The balancing act that the Scottish government will have to get right is how to use those powers to fuel the economic recovery, attract more foreign investment, make exports more attractive and keep their promises on welfare, the NHS and education, and look at the Smith Commission’s proposals - this will not be an easy task.
The Scotland Act 2012 set out clear powers for Holyrood in respect to income tax and stamp duty land tax. The Smith Commission went further and allocated power over – among other areas – Air Passenger Duty (APD) and VAT.
The case for devolving APD seems a simple one - the Scottish Government is convinced that not being able to lower APD is harming their ability to compete in the tourism market. Tourism is a valuable industry, bringing in around £9 billion in 2013. The Scottish Government feel it is losing out on tourism compared to other parts of the UK, most significantly London, and having the ability to lower APD believes Scotland will see an increase in the number of tourists coming and crucially spending money.
A recent report by Edinburgh Airport suggested that cutting APD by 50% would be worth millions to the Scottish economy and create around 800 jobs. This may be optimistic given that Edinburgh Airport has a vested interest in APD being cut, but in a price competitive market anything the government can do to increase the number of foreign visitors would be beneficial to the country. The report estimates an increase in passenger numbers of 900,000 passengers per year by 2020. Under the proposals the government will be required to reimburse Westminster around £650m to cover the lost revenue. The Smith Commission requires Scotland to repay any lost revenue to Westminster should the government decide to introduce its own APD scheme.
The lost revenue is definite, whereas the possible benefit to the economy is based on predictions, and while they may be well researched predictions they are still a ‘best-guess’. If Scotland does not see the increase in passenger numbers that the report and the SNP suggests there will be a large hole in the nation’s finances to be filled.
The case around VAT is much simpler, under the Smith Commission’s proposals, the first 10 percentage points within the standard VAT range, raised in Scotland, will go to the Scottish government. At the moment, with the standard rate of VAT being 20%, half of all VAT receipts raised in Scotland will go to Holyrood. Of course this will come at the expense of a reduction in the block grant. This agreement does not cover other VAT rates – the most common being 5% on domestic fuel. It also does not give the power to change the rate to the Scottish government, that power will remain with Westminster.
The push for more tax devolution by the SNP is where the situation gets really complicated, although surprisingly there was very little mention of tax in their 2015 general election manifesto. The powers over income tax as set out by the Scotland Act are well known, however as with APD and VAT there will be a reduction in the block grant, and also an expectation of Scotland reimbursing HMRC for the cost of collecting Scottish income tax. The Scottish government will need to consider these costs if they decide to change the rates.
National Insurance would be extremely complicated to devolve due to its links to benefits and pensions, which are administered by Westminster. In order to National Insurance powers to be transferred to Holyrood it would require much more than just further fiscal devolution, which is unlikely even in the event of the SNP holding the balance of power following the general election. Both Labour and the Conservatives have ruled out further independence discussion for at least the next parliament.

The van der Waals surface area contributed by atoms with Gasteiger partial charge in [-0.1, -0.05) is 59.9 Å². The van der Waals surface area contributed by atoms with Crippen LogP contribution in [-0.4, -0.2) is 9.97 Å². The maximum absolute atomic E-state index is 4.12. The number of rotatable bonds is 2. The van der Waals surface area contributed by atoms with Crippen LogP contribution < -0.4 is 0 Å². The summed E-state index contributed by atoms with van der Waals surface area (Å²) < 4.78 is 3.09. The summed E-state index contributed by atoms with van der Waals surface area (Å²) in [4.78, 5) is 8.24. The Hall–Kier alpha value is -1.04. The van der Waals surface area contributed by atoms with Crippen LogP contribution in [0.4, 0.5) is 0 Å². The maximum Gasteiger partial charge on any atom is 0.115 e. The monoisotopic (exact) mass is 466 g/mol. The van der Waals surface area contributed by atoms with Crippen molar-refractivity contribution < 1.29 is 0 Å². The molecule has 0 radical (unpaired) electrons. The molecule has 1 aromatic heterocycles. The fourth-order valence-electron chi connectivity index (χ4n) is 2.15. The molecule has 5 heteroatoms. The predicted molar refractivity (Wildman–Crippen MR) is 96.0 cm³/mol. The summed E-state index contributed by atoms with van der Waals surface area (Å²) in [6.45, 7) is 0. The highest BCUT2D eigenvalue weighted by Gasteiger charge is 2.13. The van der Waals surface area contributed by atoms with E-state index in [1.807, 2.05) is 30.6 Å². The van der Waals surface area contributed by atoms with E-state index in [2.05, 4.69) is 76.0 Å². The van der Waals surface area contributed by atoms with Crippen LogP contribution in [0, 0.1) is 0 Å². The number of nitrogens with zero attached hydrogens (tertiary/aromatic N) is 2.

The case for corporation tax devolution is an interesting one, Northern Ireland has convinced Westminster to transfer power to them, but its argument is a very specific one. Many businesses in Northern Ireland are directly competing with those from Ireland, and the Republic has lowered their rate to 12.5%, by doing so they have attracted many multinationals such as Apple and Google to base their European operations there. What the Westminster government will be keen to avoid is a race to the bottom, while there are obvious benefits from lowering Corporation Tax is does come at the expense of revenue, especially if lowering the tax does result in an increase of businesses moving their operations.
Westminster will not want to be in direct competition with Scotland over the issue of corporation tax. It should be remembered that while this is a source of debate, the UK has Corporation Tax rates significantly lower than other European powerhouses, such as France and Germany, so it is possible to conclude that the issue is not the biggest factor for multinationals.
It is clear that the case for further fiscal devolution will continue to be pursued by the SNP in both Holyrood and Westminster. Our over-riding concern, and I raised this at the Treasury Select Committee in December, is that we do not continue to complicate the UK tax system. We have a needlessly complicated tax system and in my view this more than the actual rates is what is holding the UK back – both sides of the border. Until we simplify the tax system as a whole, further fiscal devolution from Westminster will only compound the problem. The system is holding back further devolution and also making it possible for individuals and companies to aggressively avoid tax. Simplifying the system should be the priority for the next parliament, not arguing about which powers can be transferred. You have to put solid foundations in place before you start building.
Chas Roy-Chowdhury is head of taxation at ACCA (Association of Chartered Certified Accountants).